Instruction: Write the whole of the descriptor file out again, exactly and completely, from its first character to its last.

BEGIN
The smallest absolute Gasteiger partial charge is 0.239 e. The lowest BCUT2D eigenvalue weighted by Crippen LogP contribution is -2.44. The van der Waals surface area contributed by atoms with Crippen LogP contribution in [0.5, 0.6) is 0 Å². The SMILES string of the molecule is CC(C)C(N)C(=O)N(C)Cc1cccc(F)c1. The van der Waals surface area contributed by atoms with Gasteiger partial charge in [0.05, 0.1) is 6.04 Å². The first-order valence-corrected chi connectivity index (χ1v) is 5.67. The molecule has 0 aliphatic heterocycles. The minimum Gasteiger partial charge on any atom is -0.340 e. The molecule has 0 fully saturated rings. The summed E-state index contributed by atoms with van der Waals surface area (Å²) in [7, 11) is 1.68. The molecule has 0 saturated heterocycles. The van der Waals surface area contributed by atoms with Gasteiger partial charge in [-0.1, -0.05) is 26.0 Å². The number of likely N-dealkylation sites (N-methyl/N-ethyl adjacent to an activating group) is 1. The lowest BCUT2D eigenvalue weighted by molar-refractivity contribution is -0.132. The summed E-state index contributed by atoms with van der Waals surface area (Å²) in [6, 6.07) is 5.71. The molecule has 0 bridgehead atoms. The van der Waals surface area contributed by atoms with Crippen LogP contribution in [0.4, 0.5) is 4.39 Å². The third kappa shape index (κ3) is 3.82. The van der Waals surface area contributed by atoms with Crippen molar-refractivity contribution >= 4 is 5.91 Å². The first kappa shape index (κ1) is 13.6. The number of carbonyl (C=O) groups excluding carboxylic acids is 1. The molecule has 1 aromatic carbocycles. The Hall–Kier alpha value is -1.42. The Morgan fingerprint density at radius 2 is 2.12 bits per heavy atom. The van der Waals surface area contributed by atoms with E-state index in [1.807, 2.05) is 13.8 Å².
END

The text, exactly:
The smallest absolute Gasteiger partial charge is 0.239 e. The lowest BCUT2D eigenvalue weighted by Crippen LogP contribution is -2.44. The van der Waals surface area contributed by atoms with Crippen LogP contribution in [0.5, 0.6) is 0 Å². The SMILES string of the molecule is CC(C)C(N)C(=O)N(C)Cc1cccc(F)c1. The van der Waals surface area contributed by atoms with Gasteiger partial charge in [0.05, 0.1) is 6.04 Å². The first-order valence-corrected chi connectivity index (χ1v) is 5.67. The molecule has 0 aliphatic heterocycles. The minimum Gasteiger partial charge on any atom is -0.340 e. The molecule has 0 fully saturated rings. The summed E-state index contributed by atoms with van der Waals surface area (Å²) in [7, 11) is 1.68. The molecule has 0 saturated heterocycles. The van der Waals surface area contributed by atoms with Gasteiger partial charge in [-0.1, -0.05) is 26.0 Å². The number of likely N-dealkylation sites (N-methyl/N-ethyl adjacent to an activating group) is 1. The lowest BCUT2D eigenvalue weighted by molar-refractivity contribution is -0.132. The summed E-state index contributed by atoms with van der Waals surface area (Å²) in [6, 6.07) is 5.71. The molecule has 0 bridgehead atoms. The van der Waals surface area contributed by atoms with Crippen LogP contribution in [0.4, 0.5) is 4.39 Å². The third kappa shape index (κ3) is 3.82. The van der Waals surface area contributed by atoms with Crippen molar-refractivity contribution >= 4 is 5.91 Å². The first kappa shape index (κ1) is 13.6. The number of carbonyl (C=O) groups excluding carboxylic acids is 1. The molecule has 1 aromatic carbocycles. The Hall–Kier alpha value is -1.42. The Morgan fingerprint density at radius 2 is 2.12 bits per heavy atom. The van der Waals surface area contributed by atoms with E-state index in [1.807, 2.05) is 13.8 Å².